A Pre-Kindergarten - Grade 12 co-educational independent day school in Westchester County, New York

Lower School Curriculum Guide


The Lower School strives to instill within each child a balance between individual development and commitment to community. Our invigorating and supportive environment stimulates and promotes ethical, social, emotional, physical, and intellectual growth in every student. In a program that recognizes each child’s unique timetable and needs, the measure of success is in the ongoing process rather than the finished product.


The Lower School years at Rye Country Day School (Pre-Kindergarten through Grade 4) encompass a time of significant growth for students. Intellectually, socially, creatively, emotionally, and physically, children acquire skills and knowledge that will contribute significantly to the quality of their lives, throughout their lives. For a student of this age, the most valuable skills and knowledge are not composed of isolated facts and repetitive drills; they come from the child’s ability to make meaning of the work by integrating it with prior knowledge and experience. This is why our program in the Lower School is based on active learning, learning by doing, learning by challenging oneself, and stretching in ways that promote growth in all developmental aspects.

Lower School classes are small, with homeroom instruction based in math, social studies, and language arts. The broad educational experience includes classes in music, visual art, science, physical education, computer science, library, and, beginning in second grade, French or Spanish. Many opportunities exist for various curricular areas to be integrated from time to time, deepening student understanding.

Some subject matters transcend all grades and all disciplines. Study skills are taught at all levels across all areas. Teaching children to actively listen for directions and helping children organize their work and manage their time for long term assignments are crucial building blocks for learning, and they are reinforced throughout the day, subject to subject.

Equally important to the academic goals for our students is Rye Country Day’s commitment to supporting students’ social and emotional growth. This is defined in our school as “character building” and is accomplished in all classrooms in a variety of ways. Besides situational instruction, intervention, and social coaching from Lower School teachers, the School takes advantage of nationally recognized resources to assist children in developing healthy and effective behaviors.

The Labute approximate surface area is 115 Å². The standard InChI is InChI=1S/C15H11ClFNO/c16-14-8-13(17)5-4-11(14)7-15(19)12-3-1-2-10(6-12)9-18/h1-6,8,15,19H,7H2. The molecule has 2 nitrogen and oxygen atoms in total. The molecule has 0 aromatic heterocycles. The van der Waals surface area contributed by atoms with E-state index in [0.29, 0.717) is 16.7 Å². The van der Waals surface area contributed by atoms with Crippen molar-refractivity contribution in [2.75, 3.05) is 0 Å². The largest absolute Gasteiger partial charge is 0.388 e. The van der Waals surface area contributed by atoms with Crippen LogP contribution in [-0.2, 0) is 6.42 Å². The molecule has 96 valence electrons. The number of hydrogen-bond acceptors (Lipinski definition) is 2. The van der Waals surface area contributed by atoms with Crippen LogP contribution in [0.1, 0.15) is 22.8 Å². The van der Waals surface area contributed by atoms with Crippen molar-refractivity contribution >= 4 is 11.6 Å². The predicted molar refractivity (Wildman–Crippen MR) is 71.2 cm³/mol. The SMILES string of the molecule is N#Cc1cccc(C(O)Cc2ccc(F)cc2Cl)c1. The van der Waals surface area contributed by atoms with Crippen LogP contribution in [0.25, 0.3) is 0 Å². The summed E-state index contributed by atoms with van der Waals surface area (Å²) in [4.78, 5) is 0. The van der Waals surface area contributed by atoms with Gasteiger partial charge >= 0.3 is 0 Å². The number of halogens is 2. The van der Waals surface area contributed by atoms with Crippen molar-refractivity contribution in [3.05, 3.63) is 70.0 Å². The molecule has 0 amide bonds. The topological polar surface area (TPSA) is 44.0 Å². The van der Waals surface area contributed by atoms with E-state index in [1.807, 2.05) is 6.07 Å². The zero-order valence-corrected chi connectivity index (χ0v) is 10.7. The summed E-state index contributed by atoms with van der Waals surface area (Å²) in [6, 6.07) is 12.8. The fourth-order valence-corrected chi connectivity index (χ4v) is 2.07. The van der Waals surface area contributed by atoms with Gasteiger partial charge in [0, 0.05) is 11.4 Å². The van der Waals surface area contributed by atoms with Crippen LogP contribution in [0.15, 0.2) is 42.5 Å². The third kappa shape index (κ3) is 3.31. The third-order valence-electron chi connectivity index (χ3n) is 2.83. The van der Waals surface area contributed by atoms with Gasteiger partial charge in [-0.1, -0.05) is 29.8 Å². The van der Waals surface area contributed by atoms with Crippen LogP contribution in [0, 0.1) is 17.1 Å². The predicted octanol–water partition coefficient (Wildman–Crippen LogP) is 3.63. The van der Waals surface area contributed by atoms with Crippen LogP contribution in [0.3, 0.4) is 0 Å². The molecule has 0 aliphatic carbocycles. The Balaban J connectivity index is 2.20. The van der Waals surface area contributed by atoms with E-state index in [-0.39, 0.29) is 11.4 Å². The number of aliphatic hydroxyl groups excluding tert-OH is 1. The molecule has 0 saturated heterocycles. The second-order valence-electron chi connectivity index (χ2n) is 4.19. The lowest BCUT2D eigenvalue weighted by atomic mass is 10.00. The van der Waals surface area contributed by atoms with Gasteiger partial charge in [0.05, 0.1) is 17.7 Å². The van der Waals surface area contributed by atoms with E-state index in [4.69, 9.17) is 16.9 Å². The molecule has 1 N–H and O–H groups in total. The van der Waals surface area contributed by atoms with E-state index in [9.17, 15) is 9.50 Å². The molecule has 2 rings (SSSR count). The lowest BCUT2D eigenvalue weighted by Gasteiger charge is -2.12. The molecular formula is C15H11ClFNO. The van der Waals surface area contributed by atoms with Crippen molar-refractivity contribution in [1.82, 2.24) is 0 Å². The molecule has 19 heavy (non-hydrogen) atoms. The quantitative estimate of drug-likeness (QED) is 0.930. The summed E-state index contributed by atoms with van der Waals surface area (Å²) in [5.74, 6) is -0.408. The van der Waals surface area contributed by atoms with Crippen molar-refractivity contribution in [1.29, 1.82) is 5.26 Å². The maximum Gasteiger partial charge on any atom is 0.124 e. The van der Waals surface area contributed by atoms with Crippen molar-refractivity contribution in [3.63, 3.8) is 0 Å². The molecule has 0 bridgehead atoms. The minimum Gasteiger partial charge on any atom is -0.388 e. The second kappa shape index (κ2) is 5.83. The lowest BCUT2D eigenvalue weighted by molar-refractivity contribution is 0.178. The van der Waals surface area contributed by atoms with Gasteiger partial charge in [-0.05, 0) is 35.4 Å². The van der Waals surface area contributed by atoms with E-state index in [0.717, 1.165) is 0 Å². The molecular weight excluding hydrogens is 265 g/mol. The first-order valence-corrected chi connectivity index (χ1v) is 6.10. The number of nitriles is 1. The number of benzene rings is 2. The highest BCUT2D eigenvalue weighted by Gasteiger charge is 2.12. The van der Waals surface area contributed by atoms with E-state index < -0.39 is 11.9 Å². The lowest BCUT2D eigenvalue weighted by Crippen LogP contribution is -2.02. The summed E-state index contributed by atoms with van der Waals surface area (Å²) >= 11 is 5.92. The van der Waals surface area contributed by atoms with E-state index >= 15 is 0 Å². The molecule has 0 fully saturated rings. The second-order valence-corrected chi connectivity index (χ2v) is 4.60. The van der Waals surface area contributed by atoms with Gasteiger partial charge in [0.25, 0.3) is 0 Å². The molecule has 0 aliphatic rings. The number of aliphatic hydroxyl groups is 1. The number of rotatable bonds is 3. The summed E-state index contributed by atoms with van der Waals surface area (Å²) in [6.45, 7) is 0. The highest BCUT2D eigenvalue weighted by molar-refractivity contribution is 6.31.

The Responsive Classroom philosophy is an integral part of the Lower School character-building program and permeates every classroom, every day. This philosophy complements our approach to teaching because it takes into account the whole child and addresses the social/emotional needs of the children just as it helps to develop their cognitive areas. Teachers focus on building relationships within their classrooms to create a safe, nurturing community of learners. Throughout the day, teachers offer strategies and explicitly teach and model social skills with the understanding that children’s cognitive and social growth develops through the social interactions that occur throughout their day.

The focus of the program is on increasing student awareness of the power of peer interactions. The community-building activities encourage children to consider the characteristics of appropriate, caring behavior and unacceptable, hurtful behavior. Our school psychologist has on-going Friendship Groups at all grade levels, which support appropriate social behavior and enrich peer interaction. Teachers at the different grade levels also gather students for activities and discussions that focus on the challenges and benefits of sustaining mutually rewarding friendships in a multicultural world.

At Rye Country Day School, we are committed to helping our students develop empathy for others and introducing our motto, Not for Self but for Service. In the Lower School, that translates to building a sense of community among the students and introducing public purpose and service-oriented projects connected to the curriculum in age-appropriate ways.